In short, employees believe that it is their employers’ responsibility to show them how to stay safe when working remotely, and how to store their data securely when doing so. Yet, many of these same employees are frustrated at the security policies that their employers have put in place to protect them and their data.
This data also points to a deeper truth: companies need to strike a balance between allowing their workers to work remotely – and giving them the tools to do so – whilst also ensuring that they don’t grant inappropriate access to remote machines.
In reality, many of these problems are caused by the fact that remote working systems are often deployed ‘on top’ of legacy systems that are not designed to be worked in this way. When granting an employee remote access to simple software tools, such as digital marketing tools, timesheet management software, or even simple blogging platforms, for instance, companies generally use remote desktop clients. The problem with doing this is that, if an employee’s remote desktop session is hijacked, a hacker is going to have access to all of the information stored on the corporate machine.
The solution to this problem is to compartmentalize systems and to move as many systems as possible to cloud models. This is, in fact, a huge growth sector within the cybersecurity marketplace, which is quickly transitioning from large service contracts to more SaaS-like business models, offering huge benefits in terms of accessibility. Employees working remotely can access SaaS products without the need to expose an entire corporate network.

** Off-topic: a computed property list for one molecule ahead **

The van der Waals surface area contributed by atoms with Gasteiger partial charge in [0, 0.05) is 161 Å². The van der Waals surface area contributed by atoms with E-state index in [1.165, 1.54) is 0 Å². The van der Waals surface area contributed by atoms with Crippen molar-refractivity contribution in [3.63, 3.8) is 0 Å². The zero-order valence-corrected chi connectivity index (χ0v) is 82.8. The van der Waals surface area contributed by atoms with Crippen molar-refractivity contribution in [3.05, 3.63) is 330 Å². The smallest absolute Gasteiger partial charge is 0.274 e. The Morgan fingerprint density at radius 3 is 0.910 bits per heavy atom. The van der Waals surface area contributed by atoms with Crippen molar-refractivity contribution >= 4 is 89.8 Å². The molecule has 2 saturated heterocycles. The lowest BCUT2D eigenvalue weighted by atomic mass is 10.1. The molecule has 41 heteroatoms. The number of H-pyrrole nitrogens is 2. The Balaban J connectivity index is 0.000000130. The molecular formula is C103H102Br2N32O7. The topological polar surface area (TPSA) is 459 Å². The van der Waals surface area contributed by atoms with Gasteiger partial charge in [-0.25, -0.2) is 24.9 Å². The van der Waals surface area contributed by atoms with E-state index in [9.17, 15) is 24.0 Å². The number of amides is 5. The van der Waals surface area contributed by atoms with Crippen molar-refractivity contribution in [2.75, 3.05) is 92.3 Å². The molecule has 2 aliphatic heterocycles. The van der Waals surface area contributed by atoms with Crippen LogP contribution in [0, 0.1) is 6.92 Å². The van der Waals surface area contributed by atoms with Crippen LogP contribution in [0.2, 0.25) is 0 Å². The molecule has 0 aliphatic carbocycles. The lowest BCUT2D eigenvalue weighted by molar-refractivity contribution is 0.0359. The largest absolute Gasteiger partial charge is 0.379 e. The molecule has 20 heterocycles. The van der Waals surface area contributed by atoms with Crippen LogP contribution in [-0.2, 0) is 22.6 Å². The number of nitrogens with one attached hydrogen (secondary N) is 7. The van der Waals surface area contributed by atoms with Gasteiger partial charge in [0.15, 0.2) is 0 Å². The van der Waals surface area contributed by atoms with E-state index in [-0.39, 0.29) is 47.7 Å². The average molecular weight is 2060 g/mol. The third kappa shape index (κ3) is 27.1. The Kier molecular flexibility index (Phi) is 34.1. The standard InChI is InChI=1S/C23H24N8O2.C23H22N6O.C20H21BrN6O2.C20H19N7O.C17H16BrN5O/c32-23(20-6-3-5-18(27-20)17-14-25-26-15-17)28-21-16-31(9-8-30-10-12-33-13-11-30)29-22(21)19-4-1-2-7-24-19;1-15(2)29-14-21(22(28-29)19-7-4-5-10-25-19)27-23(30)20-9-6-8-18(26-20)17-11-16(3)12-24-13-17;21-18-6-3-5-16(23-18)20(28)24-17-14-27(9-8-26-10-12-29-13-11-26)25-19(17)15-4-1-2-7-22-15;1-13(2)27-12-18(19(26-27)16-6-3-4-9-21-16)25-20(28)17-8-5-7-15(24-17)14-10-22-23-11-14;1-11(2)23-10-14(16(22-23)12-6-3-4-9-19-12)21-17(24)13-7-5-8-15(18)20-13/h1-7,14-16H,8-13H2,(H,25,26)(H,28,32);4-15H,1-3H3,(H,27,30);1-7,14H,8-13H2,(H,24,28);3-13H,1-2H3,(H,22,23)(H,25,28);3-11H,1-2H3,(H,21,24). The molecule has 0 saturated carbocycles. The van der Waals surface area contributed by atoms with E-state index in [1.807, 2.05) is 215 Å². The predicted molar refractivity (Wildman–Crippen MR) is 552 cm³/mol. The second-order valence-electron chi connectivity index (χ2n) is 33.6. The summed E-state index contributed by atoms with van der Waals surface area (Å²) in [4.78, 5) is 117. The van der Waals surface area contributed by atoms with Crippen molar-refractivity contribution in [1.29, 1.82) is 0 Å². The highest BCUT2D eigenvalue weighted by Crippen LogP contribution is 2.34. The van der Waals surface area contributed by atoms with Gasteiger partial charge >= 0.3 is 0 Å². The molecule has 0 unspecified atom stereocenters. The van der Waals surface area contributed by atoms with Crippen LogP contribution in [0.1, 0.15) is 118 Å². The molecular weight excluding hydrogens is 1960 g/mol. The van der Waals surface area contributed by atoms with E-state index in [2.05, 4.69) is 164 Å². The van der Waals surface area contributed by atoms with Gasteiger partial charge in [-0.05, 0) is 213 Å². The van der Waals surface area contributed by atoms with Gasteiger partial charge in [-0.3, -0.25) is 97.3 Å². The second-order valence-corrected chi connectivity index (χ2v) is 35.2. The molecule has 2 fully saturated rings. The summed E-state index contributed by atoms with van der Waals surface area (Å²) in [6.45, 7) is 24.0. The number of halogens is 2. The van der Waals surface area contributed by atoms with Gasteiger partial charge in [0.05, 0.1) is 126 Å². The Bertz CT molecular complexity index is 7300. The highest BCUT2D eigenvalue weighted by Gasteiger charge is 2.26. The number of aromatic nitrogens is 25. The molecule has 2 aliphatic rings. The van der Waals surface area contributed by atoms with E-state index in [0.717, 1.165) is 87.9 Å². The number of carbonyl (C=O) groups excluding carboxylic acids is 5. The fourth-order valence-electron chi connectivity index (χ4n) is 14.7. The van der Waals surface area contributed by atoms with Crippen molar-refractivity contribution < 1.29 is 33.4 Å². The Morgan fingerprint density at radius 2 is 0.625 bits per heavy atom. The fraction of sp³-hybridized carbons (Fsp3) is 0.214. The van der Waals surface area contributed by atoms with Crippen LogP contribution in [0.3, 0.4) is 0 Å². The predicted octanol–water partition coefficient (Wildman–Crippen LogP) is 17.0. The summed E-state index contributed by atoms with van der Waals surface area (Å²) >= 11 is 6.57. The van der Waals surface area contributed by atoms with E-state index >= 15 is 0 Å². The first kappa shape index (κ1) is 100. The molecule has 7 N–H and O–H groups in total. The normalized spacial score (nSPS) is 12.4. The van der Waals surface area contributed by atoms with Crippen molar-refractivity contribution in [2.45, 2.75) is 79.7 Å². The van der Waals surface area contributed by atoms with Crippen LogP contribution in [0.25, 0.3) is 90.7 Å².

Compartmentalization should take place at every level. Corporate systems should be locked down so that hackers cannot move laterally between them. Statistics show that more than 87% of companies are using the cloud.
Cloud storage should be implemented in a secure way by using secure alternatives to Dropbox (which is still the most popular small-scale cloud storage solution). Some companies take this approach even further, and create a separate remote working network that contains the data required by employees when they are off-site, but does not permit access to critical systems.
Cloud accounting is one of the most popular methods of handling financial matters today. Make sure you use invoicing and accounting software with added security and functionality. Having authorized apps that don’t prioritize security can be a major issue.
Segmenting IT systems in this way also has many other benefits. Because employees (whether working remotely or not) access the various parts of a corporate system independently of each other, the chances of a hacker being able to compromise the whole system are greatly reduced. As Capita IT & Networks’ head of workspace and collaboration, Ian Hart, put it to InfoSecurity Magazine:
“By replacing traditional desktops and applications with a more user-centric and modern IT environment, organizations can have better control over the sensitive material they need to protect, while allowing employees to work more flexibly and safely from any location.”
The Bottom Line
In short, remote working remains a major source of vulnerability for companies. That said, the productivity boost that it affords means that it remains attractive for many. Addressing these security risks need not be hard, but does require that companies take the time to transition from legacy systems that are not designed to be operated from remote machines.
Often, even a little extra effort can go a long way. If you can make your systems even slightly harder to crack than those of your competitors, this is commonly enough for a hacker to move on in search of a ‘softer’ network to compromise.